Though its impact is often overlooked, a community’s culture plays a vital role in the area’s survival and prosperity. In fact, while initiatives to preserve and celebrate a community’s culture may seem to some a niche concern or a matter of secondary importance, these efforts help to strengthen a core aspect of community.
In a previous article I emphasized the importance of a community’s arts and culture sector to its economy, but, to be sure, culture’s import is more expansive than its commercial benefits. Indeed, a community’s arts and cultural heritage can play a vital role in that community’s survival, and it may even serve to refuel and refocus a struggling community’s recovery and evolution.
The Virgin Islands past and present offers a valuable lesson in the importance of culture to a community faced with hardship. As the islands continue to struggle following 2017’s hurricanes Maria and Irma, it is worth looking to the past to see the important role the islands’ culture may still play in its recovery.
In 1989, the islands and their communities faced a somewhat similar catastrophe in the form of Hurricane Hugo: the islands suffered extensive damage, effectively shutting down the local economy and threatening to bring daily life to a halt.
In her Smithsonian article, “In the Heart of the Storm: The Resilience of Culture,” Olivia Cadaval notes these parallels, describing the “odd reverberations” she felt between the islands’ current plight and the one it faced following Hugo.
If the plight of the U.S. Virgin Islands today has similarities to its past, she notes, there is also a cause for hope. For instance, a little more than three months after Hurricane Hugo community planners decided that the Three Kings Day Parade—a cultural tradition on St. Croix—would go ahead despite the damage: “more than ever,” Cadaval writes, “the people of the Virgin Islands needed a cultural event to raise their spirits…. It is particularly in times of disaster that people turn to culture not only for solace but for survival.”
Indeed, a similar decision was made in the aftermath of Hurricanes Irma and Maria.
It is easy to overlook the weight of such a decision, as well as the value of its success. Amid recovery and rebuilding efforts, it was this tradition of the Three King’s Day Parade that contributed in no small part to help pull the community back together and achieve a degree of healing.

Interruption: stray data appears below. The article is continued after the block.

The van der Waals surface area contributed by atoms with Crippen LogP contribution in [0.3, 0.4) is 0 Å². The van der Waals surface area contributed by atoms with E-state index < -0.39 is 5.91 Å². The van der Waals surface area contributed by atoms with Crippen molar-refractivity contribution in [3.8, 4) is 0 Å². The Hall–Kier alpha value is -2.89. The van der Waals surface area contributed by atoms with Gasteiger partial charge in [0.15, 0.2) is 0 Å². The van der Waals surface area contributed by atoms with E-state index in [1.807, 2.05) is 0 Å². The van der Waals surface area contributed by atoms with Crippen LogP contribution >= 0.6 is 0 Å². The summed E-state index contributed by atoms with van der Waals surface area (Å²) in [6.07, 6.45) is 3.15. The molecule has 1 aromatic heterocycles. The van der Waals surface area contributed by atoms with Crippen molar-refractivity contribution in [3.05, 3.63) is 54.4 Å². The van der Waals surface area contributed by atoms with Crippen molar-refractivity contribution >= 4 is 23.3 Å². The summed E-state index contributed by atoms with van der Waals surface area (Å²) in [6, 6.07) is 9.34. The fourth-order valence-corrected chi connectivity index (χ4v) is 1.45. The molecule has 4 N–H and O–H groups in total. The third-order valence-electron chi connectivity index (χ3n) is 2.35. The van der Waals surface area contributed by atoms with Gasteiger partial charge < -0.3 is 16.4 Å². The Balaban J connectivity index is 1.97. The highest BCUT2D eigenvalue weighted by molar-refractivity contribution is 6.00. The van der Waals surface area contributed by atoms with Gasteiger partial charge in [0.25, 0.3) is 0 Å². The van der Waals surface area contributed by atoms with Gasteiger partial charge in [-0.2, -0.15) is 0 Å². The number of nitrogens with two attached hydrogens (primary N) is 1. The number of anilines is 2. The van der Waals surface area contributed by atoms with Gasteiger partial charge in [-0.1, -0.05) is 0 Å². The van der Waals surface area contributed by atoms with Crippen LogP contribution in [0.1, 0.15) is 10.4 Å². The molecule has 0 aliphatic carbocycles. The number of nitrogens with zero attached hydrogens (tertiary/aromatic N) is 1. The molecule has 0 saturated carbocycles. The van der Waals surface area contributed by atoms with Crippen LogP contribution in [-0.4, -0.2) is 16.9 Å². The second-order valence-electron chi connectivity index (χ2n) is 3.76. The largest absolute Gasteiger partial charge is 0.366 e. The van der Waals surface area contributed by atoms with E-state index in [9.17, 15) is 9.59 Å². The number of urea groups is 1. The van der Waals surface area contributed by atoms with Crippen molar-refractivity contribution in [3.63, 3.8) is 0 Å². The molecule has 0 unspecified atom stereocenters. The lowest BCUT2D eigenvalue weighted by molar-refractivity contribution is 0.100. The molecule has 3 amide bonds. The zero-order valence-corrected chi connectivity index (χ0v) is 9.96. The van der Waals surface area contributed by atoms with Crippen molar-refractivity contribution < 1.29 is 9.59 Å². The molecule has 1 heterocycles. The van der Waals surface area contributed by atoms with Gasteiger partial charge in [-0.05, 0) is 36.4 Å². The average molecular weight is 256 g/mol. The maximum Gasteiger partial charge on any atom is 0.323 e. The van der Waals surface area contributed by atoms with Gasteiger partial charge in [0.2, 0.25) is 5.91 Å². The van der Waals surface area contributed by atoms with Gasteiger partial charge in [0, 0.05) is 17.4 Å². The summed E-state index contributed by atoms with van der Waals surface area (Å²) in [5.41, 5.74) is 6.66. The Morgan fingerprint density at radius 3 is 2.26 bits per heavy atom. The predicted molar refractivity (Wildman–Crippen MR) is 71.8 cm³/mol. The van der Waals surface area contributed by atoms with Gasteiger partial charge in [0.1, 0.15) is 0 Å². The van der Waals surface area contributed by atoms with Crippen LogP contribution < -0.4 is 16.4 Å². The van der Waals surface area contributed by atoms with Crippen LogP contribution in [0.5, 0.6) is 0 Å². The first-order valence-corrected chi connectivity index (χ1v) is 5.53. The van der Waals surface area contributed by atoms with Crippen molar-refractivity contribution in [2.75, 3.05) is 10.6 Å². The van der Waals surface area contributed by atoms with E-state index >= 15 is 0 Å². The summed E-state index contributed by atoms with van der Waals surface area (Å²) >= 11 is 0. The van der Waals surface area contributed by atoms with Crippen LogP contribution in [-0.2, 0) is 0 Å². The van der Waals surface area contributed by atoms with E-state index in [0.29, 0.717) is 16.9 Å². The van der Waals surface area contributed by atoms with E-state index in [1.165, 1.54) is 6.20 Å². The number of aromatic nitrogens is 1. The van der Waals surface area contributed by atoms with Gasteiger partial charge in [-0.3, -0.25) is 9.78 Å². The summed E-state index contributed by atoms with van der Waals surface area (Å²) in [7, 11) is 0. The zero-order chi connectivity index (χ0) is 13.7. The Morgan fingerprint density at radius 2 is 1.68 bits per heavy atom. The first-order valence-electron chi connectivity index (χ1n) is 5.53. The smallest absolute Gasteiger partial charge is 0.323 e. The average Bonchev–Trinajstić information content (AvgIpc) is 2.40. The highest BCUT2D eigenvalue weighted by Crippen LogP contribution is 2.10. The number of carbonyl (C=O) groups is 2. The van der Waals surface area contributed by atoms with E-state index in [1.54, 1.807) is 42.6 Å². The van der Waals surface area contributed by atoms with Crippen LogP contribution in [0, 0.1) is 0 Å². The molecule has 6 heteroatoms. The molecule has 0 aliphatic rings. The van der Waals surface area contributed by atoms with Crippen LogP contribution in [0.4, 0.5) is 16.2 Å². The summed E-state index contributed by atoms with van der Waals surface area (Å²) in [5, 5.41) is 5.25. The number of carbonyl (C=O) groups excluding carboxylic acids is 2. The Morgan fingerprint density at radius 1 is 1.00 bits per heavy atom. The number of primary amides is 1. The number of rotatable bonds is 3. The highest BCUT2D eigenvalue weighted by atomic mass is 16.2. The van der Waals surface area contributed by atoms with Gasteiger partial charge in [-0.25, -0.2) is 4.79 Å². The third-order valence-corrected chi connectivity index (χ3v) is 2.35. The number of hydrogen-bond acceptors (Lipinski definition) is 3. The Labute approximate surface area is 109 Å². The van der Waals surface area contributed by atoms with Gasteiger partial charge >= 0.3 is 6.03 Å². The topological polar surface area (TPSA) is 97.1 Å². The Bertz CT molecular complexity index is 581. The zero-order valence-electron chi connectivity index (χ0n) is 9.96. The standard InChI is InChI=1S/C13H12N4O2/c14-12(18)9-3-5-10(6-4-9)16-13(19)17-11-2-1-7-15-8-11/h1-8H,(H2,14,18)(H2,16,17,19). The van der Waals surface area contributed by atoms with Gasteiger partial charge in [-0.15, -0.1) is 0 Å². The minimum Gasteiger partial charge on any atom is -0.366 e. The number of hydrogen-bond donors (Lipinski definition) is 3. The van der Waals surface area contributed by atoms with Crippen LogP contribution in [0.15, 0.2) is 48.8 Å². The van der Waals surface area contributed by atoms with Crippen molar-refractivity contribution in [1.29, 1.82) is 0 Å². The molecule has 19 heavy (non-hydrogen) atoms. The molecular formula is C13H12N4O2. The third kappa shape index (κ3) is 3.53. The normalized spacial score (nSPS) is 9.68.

This celebration was not a distraction from hardship, but a means to respond and move forward. Cadaval notes that Hurricane Hugo heavily influenced the festivities, pointing to the Calypso songs written in response to Hugo and performed during the parade and after as a key expression of the islands’ culture of resilience, and a promise of the community’s continued survival. From this, we can conclude that the parade, the music, and the opportunity for the public to vent their emotions provided the community a catharsis to move beyond the storm’s destruction.
Per Cadaval, this show of resilience demonstrates that “when disaster strikes, whether natural, social, political, or economic, communities often turn to shared cultural resources.” And that “Stories, experiences, and traditional skills [inspire] us to overcome obstacles and help our communities regain their footing.”
This insight is not specific to the Virgin Islands. In a report published following the 2015 World Conference on Disaster Risk Reduction, UNESCO echoes Cadaval’s conclusion on the role of culture in disaster recovery, stating, “cultural heritage can be a powerful catalyst for engaging with local people, bringing them together and enhancing their sense of ownership of the recovery and reconstruction process.”
There are potential economic benefits as well to cultural resiliency. UNESCO’s report notes, “…the protection of cultural heritage can support a fast recovery through income generated in the informal sector and tourism activities.” While disaster may damage a community’s economy and infrastructure, a strong cultural heritage and sense of identity may offer a means to jumpstart a recovering community.